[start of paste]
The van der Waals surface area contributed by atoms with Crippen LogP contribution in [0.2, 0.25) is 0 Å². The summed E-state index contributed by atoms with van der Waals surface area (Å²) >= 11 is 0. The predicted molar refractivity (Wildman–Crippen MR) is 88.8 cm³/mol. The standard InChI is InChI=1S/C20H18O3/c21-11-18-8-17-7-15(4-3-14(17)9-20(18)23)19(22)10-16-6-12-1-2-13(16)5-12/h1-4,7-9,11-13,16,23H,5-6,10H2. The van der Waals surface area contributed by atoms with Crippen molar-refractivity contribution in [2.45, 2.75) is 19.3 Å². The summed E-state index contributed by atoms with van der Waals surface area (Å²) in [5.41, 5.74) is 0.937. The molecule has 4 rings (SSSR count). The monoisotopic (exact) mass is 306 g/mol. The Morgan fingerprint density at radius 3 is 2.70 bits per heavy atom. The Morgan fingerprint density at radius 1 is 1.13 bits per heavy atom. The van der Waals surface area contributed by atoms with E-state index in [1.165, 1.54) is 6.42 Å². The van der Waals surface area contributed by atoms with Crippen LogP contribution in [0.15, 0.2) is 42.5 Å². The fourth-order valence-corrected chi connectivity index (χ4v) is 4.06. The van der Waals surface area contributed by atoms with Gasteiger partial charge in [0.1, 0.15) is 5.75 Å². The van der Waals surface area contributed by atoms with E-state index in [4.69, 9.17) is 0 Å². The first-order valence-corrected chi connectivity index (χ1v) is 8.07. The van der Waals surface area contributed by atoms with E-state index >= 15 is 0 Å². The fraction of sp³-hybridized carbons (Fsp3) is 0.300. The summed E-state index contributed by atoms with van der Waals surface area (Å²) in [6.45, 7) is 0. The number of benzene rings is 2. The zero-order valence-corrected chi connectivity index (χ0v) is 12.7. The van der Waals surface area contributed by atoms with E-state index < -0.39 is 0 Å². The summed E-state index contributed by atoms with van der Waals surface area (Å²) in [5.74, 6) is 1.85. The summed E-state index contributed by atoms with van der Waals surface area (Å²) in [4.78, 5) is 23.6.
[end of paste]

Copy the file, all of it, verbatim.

The van der Waals surface area contributed by atoms with Crippen LogP contribution in [0.2, 0.25) is 0 Å². The summed E-state index contributed by atoms with van der Waals surface area (Å²) >= 11 is 0. The predicted molar refractivity (Wildman–Crippen MR) is 88.8 cm³/mol. The standard InChI is InChI=1S/C20H18O3/c21-11-18-8-17-7-15(4-3-14(17)9-20(18)23)19(22)10-16-6-12-1-2-13(16)5-12/h1-4,7-9,11-13,16,23H,5-6,10H2. The van der Waals surface area contributed by atoms with Crippen molar-refractivity contribution in [2.45, 2.75) is 19.3 Å². The summed E-state index contributed by atoms with van der Waals surface area (Å²) in [5.41, 5.74) is 0.937. The molecule has 4 rings (SSSR count). The monoisotopic (exact) mass is 306 g/mol. The Morgan fingerprint density at radius 3 is 2.70 bits per heavy atom. The Morgan fingerprint density at radius 1 is 1.13 bits per heavy atom. The van der Waals surface area contributed by atoms with E-state index in [1.165, 1.54) is 6.42 Å². The van der Waals surface area contributed by atoms with Crippen LogP contribution in [0.15, 0.2) is 42.5 Å². The fourth-order valence-corrected chi connectivity index (χ4v) is 4.06. The van der Waals surface area contributed by atoms with Gasteiger partial charge in [0.1, 0.15) is 5.75 Å². The van der Waals surface area contributed by atoms with E-state index in [4.69, 9.17) is 0 Å². The first-order valence-corrected chi connectivity index (χ1v) is 8.07. The van der Waals surface area contributed by atoms with E-state index >= 15 is 0 Å². The fraction of sp³-hybridized carbons (Fsp3) is 0.300. The summed E-state index contributed by atoms with van der Waals surface area (Å²) in [6.45, 7) is 0. The number of benzene rings is 2. The zero-order valence-corrected chi connectivity index (χ0v) is 12.7. The van der Waals surface area contributed by atoms with E-state index < -0.39 is 0 Å². The summed E-state index contributed by atoms with van der Waals surface area (Å²) in [5.74, 6) is 1.85. The summed E-state index contributed by atoms with van der Waals surface area (Å²) in [4.78, 5) is 23.6.